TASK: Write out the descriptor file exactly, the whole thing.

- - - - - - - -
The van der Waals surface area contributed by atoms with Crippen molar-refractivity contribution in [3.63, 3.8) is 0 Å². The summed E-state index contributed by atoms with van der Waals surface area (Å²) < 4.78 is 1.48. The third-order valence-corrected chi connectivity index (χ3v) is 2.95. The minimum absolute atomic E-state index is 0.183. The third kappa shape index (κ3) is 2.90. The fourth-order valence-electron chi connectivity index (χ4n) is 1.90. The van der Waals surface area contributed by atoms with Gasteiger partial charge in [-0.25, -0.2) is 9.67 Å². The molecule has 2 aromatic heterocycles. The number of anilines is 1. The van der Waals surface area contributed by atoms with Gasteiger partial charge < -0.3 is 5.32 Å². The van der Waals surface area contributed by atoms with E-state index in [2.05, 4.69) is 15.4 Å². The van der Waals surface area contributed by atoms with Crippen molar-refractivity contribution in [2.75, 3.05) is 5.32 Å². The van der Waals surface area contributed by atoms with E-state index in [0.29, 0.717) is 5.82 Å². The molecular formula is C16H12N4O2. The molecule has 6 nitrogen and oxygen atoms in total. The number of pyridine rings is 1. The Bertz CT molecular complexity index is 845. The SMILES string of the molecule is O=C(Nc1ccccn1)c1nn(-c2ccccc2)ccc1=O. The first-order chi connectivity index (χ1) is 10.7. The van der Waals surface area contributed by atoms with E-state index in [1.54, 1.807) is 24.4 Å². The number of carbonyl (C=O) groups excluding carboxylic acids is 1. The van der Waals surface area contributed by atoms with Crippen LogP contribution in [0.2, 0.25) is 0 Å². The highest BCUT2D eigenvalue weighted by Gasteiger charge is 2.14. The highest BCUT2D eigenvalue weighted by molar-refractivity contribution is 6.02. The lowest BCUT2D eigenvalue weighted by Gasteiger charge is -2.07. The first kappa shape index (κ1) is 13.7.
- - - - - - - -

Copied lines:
The van der Waals surface area contributed by atoms with Crippen molar-refractivity contribution in [3.63, 3.8) is 0 Å². The summed E-state index contributed by atoms with van der Waals surface area (Å²) < 4.78 is 1.48. The third-order valence-corrected chi connectivity index (χ3v) is 2.95. The minimum absolute atomic E-state index is 0.183. The third kappa shape index (κ3) is 2.90. The fourth-order valence-electron chi connectivity index (χ4n) is 1.90. The van der Waals surface area contributed by atoms with Gasteiger partial charge in [-0.25, -0.2) is 9.67 Å². The molecule has 2 aromatic heterocycles. The number of anilines is 1. The van der Waals surface area contributed by atoms with Gasteiger partial charge < -0.3 is 5.32 Å². The van der Waals surface area contributed by atoms with E-state index in [2.05, 4.69) is 15.4 Å². The van der Waals surface area contributed by atoms with Crippen molar-refractivity contribution in [2.75, 3.05) is 5.32 Å². The van der Waals surface area contributed by atoms with E-state index in [0.29, 0.717) is 5.82 Å². The molecular formula is C16H12N4O2. The molecule has 6 nitrogen and oxygen atoms in total. The number of pyridine rings is 1. The Bertz CT molecular complexity index is 845. The SMILES string of the molecule is O=C(Nc1ccccn1)c1nn(-c2ccccc2)ccc1=O. The first-order chi connectivity index (χ1) is 10.7. The van der Waals surface area contributed by atoms with E-state index in [1.54, 1.807) is 24.4 Å². The number of carbonyl (C=O) groups excluding carboxylic acids is 1. The van der Waals surface area contributed by atoms with Crippen LogP contribution in [0.2, 0.25) is 0 Å². The highest BCUT2D eigenvalue weighted by Gasteiger charge is 2.14. The highest BCUT2D eigenvalue weighted by molar-refractivity contribution is 6.02. The lowest BCUT2D eigenvalue weighted by Gasteiger charge is -2.07. The first kappa shape index (κ1) is 13.7.